The NWT’s premier and industry minister are hoping that a recent trade mission to China will encourage the massive consumer power of the largest population in the world to look to Canada’s North for quality fur.
Wild fur was the topic of choice during the trade mission to China where GNWT delegates attended the Beijing Fur Fair and International Fur Trade Federation Forum, touting the Territories’ sustainable fur harvesting practices.
The government promoted the territory’s wild fur harvesting and sustainable trapping practices to their Chinese counterparts, calling NWT fur some of the most highly sought after fur in the world.
“At every fur auction, our wild fur is in very high demand, particularly from Chinese buyers. Buyers have told us they want our wild fur because of its unique, high quality appearance and luxurious feel,” Premier Bob McLeod said in a press release.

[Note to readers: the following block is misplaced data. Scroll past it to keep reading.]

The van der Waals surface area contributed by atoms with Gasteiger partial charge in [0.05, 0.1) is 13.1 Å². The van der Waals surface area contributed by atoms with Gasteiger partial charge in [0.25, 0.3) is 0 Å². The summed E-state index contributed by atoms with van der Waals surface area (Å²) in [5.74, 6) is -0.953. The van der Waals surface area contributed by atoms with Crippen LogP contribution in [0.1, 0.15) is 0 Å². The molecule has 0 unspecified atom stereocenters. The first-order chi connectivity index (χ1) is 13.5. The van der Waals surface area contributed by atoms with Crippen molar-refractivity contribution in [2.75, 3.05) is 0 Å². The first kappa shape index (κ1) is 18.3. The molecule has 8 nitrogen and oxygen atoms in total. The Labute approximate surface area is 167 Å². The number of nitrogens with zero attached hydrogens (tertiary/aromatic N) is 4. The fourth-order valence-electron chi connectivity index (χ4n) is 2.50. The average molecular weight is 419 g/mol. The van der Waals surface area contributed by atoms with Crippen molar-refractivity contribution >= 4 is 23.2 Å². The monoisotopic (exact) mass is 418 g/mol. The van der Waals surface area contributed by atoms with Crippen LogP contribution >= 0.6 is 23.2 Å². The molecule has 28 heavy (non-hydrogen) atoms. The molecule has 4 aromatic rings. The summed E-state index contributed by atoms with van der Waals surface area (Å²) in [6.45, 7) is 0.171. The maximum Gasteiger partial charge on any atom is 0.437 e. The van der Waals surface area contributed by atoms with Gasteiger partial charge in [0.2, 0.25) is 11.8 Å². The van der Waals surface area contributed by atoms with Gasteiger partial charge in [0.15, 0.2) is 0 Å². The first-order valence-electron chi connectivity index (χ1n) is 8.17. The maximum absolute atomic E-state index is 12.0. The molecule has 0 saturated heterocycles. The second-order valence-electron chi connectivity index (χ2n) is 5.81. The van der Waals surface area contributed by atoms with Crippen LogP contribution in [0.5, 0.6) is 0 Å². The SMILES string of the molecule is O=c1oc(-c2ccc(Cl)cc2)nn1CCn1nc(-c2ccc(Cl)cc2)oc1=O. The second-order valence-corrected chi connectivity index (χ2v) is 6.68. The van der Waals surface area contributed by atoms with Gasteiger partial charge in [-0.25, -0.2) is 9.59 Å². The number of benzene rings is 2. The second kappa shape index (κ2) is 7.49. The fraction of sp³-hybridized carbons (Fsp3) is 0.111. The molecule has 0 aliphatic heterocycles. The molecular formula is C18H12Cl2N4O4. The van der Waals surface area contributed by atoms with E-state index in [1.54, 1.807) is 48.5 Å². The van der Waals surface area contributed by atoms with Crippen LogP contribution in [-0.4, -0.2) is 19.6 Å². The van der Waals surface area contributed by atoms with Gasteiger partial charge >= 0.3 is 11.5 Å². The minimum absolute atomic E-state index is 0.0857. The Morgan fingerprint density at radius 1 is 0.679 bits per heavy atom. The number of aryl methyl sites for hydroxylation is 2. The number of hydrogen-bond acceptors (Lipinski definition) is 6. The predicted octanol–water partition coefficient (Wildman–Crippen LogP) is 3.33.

The GNWT’s trip last week was the first since the Council of the Federation trade mission to China in 2012. The GNWT was present on that mission to gauge Chinese investment interest in all territorial resources, including diamonds, furs, minerals, oil and gas, tourism and hydro.
Last week’s trip focused in on mining, energy, furs and tourism, according to the GNWT. Fur, in particular, was apparently well received by Chinese trade partners.
“Connections made and strengthened during this trip will play an important role in ensuring trappers and their families can preserve their traditional ways in an economically relevant way,” David Ramsay, minister of Industry, Tourism and Investment, stated.
Alberta increases trade with India
The Alberta government took steps last week to increase trade with India during a trade mission to discuss exporting Alberta resources to southeast Asia.
During the six-day mission, Premier Alison Redford met with her Indian counterparts to sign agreements with two states in India to share agricultural expertise and exports.
Redford was also present for the opening of Alberta’s new India Trade Office in Delhi. Another office opened in Singapore the same week.
“Quite simply, the long-term cost to Alberta of ignoring huge markets like India are incalculable,” Redford said.